WASHINGTON, D.C.—In 2011, rituximab was approved by the U.S. Food and Drug Administration for treatment in adults for two forms of antineutrophil cytoplasmic antibody (ANCA)–associated vasculitis—granulomatosis with polyangiitis (GPA; Wegener’s) and microscopic polyangiitis (MPA)—based on the results of the Rituximab for ANCA-Associated Vasculitis (RAVE) trial.1 Prior to rituximab, cyclophosphamide was used for many years as off-label treatment of these diseases and remains a viable option for a select group of patients, according to Carol Langford, MD, director of the Center for Vasculitis Care and Research at the Cleveland Clinic.
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Explore This IssueFebruary 2013
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“We now have two effective options for remission induction of severe GPA/MPA, and that is great news for us and most importantly for our patients,” said Dr. Langford here at the 2012 ACR/ARHP Annual Meeting, held November 9–14. [Editor’s Note: This session was recorded and is available via ACR SessionSelect at www.rheumatology.org.]
Billed as “The Great Debate,” the session was a history lesson on the one hand, with Dr. Langford discussing the long years of experience, both personal and published, with cyclophosphamide; and, on the other hand, an overview of the current evidence establishing the role of rituximab as first-line therapy for remission induction in patients with severe disease by Ulrich Specks, MD, professor of medicine in the division of pulmonary and critical care medicine at the Mayo Clinic, Rochester, Minn.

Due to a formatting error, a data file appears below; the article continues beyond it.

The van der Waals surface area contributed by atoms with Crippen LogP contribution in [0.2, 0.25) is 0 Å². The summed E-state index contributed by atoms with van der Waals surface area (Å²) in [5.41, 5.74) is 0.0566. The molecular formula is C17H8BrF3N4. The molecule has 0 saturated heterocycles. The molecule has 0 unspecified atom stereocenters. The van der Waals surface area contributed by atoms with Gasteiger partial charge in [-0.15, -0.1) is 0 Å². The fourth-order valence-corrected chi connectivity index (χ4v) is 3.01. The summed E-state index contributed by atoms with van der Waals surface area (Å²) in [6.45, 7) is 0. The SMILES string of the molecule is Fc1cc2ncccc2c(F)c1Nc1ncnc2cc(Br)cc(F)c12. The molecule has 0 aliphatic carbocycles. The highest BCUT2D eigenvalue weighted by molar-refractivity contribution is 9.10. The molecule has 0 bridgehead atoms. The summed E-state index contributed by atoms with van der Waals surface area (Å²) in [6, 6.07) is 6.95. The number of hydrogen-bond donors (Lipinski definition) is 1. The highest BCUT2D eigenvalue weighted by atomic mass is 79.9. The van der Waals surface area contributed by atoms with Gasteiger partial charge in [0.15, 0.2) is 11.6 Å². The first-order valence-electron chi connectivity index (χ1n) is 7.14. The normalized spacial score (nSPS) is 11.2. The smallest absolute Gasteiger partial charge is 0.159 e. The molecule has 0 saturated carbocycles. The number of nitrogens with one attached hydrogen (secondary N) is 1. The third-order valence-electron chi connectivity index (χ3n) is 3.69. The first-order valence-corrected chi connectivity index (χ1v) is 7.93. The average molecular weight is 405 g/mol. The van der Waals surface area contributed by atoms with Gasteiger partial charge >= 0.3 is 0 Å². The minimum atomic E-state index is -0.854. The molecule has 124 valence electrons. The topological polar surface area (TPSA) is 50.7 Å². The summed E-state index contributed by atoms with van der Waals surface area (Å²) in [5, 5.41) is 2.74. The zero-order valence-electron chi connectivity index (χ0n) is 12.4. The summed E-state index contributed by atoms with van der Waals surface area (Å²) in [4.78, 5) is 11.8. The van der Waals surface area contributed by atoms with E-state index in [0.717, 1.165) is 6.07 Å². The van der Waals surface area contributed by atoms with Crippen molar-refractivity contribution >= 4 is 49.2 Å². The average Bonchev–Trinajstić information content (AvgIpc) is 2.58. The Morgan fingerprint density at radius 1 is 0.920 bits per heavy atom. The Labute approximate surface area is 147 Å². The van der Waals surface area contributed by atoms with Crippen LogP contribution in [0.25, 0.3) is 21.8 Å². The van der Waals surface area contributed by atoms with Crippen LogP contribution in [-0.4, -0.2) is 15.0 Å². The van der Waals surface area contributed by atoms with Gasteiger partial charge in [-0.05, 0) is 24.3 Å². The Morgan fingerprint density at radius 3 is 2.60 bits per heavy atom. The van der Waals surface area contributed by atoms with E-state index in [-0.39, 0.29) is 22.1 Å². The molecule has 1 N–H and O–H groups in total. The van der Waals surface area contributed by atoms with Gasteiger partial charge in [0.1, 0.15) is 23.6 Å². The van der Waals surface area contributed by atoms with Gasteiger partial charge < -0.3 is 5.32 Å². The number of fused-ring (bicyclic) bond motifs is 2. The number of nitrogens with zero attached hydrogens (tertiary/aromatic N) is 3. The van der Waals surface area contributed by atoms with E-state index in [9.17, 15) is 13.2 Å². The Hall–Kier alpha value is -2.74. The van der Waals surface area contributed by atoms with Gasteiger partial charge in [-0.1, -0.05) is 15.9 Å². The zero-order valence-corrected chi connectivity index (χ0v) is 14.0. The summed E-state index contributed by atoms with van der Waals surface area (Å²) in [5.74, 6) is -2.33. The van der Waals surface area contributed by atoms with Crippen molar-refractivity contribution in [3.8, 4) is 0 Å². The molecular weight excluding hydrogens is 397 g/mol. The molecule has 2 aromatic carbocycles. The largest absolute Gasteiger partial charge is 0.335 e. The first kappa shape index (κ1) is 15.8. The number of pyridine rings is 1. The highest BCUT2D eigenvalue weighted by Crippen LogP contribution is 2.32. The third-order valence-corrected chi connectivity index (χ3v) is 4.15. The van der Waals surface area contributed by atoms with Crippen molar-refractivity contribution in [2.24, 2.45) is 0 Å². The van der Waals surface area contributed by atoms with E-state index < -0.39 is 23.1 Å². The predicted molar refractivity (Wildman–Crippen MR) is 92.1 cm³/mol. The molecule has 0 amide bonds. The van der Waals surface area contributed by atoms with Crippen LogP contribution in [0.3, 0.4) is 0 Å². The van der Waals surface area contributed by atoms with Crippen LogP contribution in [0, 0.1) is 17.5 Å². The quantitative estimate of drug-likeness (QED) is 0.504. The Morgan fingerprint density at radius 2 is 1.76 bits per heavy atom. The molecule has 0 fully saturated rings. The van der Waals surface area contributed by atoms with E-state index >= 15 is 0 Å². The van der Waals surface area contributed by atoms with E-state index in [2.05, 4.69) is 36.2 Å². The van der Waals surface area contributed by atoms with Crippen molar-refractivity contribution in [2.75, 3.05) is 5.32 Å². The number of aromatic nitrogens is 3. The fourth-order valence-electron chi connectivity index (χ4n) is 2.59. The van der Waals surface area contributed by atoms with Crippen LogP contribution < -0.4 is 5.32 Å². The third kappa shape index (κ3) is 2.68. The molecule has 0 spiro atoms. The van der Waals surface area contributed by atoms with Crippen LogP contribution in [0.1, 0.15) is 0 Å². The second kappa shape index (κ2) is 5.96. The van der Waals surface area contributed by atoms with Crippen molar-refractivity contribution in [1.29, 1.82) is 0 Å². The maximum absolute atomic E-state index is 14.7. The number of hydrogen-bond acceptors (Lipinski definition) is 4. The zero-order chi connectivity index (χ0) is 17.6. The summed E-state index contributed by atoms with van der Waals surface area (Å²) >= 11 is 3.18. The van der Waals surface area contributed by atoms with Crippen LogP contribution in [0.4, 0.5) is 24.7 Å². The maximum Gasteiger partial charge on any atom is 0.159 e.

Treatment Consensus on Some Patients
What emerged was an agreement that rituximab is the drug of choice in patients with severe disease relapse, as well as for those who have received prior treatment with cyclophosphamide.
For other select patients, however, cyclophosphamide may still play an important role. Both Drs. Langford and Specks agreed that patients who were excluded from the RAVE trial should not automatically be considered for rituximab. Patients excluded from RAVE included those with limited disease, those with disease that was too severe as demonstrated by a serum creatinine greater than 4.0 mg/dL, or the need for mechanical ventilation because of alveolar hemorrhage.
“Data from the RAVE trial cannot necessarily be extrapolated to patients that are substantially different from the trial cohort,” said Dr. Specks, adding that evidence to justify the use of rituximab, as well as cyclophosphamide, for patients with ANCA-associated vasculitis in patient populations different from the RAVE cohort needs to come from sources other than the RAVE trial.
One such source, he said, is from the Rituximab Versus Cyclophosphamide in ANCA-Associated Vasculitis (RITUXVAS) trial, which included patient populations that were different, but what he sees as complementary, to the RAVE trial.2 The patients in the RITUXVAS trial all had newly diagnosed ANCA-positive disease and severe renal disease (more severe than in the RAVE trial). The RITUXVAS trial found no difference in sustained remission at 12 months between rituximab plus cyclophosphamide versus cyclophosphamide followed by oral azathiprine.